Mar

Mar
30
2018

ECE’s Robert Kerestes Awarded Provost’s Grant for Tutor Sourcing App

Electrical & Computer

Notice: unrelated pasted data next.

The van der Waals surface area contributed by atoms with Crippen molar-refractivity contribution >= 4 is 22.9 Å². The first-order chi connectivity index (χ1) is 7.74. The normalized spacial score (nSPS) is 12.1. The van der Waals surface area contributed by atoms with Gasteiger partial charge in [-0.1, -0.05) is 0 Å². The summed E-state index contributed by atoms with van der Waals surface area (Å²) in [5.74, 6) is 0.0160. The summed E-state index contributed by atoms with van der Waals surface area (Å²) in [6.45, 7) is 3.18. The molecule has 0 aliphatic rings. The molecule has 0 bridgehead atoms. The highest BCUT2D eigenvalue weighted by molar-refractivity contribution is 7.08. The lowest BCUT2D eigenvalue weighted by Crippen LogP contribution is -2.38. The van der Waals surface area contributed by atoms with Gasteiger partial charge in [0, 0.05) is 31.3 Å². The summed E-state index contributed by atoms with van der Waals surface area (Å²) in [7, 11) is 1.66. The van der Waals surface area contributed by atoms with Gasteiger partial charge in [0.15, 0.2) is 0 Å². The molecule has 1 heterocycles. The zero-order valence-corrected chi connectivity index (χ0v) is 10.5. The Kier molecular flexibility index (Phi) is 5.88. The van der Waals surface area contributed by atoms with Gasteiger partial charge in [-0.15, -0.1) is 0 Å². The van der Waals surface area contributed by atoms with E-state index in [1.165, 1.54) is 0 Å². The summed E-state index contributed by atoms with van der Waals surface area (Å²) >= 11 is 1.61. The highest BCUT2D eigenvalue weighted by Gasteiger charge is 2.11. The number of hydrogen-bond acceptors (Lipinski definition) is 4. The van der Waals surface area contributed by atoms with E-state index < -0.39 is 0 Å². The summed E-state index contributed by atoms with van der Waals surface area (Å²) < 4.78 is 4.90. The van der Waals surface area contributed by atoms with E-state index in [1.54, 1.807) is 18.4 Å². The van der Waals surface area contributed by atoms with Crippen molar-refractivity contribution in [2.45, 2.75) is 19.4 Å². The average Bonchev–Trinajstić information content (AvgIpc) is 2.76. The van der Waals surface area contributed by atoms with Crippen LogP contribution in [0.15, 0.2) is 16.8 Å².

PITTSBURGH (March 30, 2018) … Taxis, fast-food, and coming soon, tutors. Adding to the list of things your smartphone can have delivered to you in real-time, a new award from the University of Pittsburgh Office of the Provost is funding the development of a tutoring app for matching students with nearby tutors based on availability, qualifications, and distance.“There is a very high concentration of potential tutors and tutees on Pitt’s campus, and the benefits of peer tutoring are well documented. The challenge is making the right connection between them. It would be a shame to waste such a valuable resource simply because the current technology is limited and outdated,” says Robert Kerestes, assistant professor of electrical and computer engineering at Pitt’s Swanson School of Engineering. The grant is part of the 2018 Provost’s Personalized Education Grant Program awarded by University Provost Patricia Beeson. The grants are awarded to projects with student-centered approaches to “enhancing education through tailored engagement in educational activities that reflect each student’s unique identities, experiences, interests, abilities, and aspirations,” according to the call for proposals.“Many tutoring services operate under standard business hours, but it isn’t realistic to expect students’ study habits to follow the same schedule,” Dr. Kerestes explains. “If you’re cramming for a test or trying to squeeze study time into a packed schedule, it’s helpful to know that a tutor is within a five-minute walk and will be available for the next hour and a half.”Dr. Kerestes will serve as director of the project titled “Development and Implementation of a Real-Time Tutor Sourcing Application.” It will include four areas of project development for students to work on under the direction of Dr. Kerestes, including creating a real-time geographic information system (GIS), a merchant service for safely exchanging currency, data optimization, and algorithm interfacing and testing.The grant totals $16,220 and runs from February 1, 2018 to June 30, 2019.About Dr. KerestesDr. Kerestes is an assistant professor in the electrical and computer engineering department and the director of the electrical engineering undergraduate program. His research is balanced between the classroom and the laboratory: engineering education, innovative stem curricula development, mathematical modeling and simulation of physical systems, power systems control and stability, electric machinery, power quality, renewable energy technologies, and smart grid technology. Prior to his appointment as assistant professor in 2016, he was an adjunct professor in the Department of Electrical and Computer Engineering and a Senior Engineer at Emerson Process Management, where he was the project lead for the dynamic simulation of thermal power plants, electrical power systems, and microgrids.He is a veteran of the United States Navy (Active Duty and Naval Reserve), having served as Third Class Petty Officer, and has published research on medium voltage DC architecture and infrastructure and energy storage systems. He received his bachelor’s degree (2010), master’s degree (2011), and PhD (2014) in electrical engineering from Pitt. ###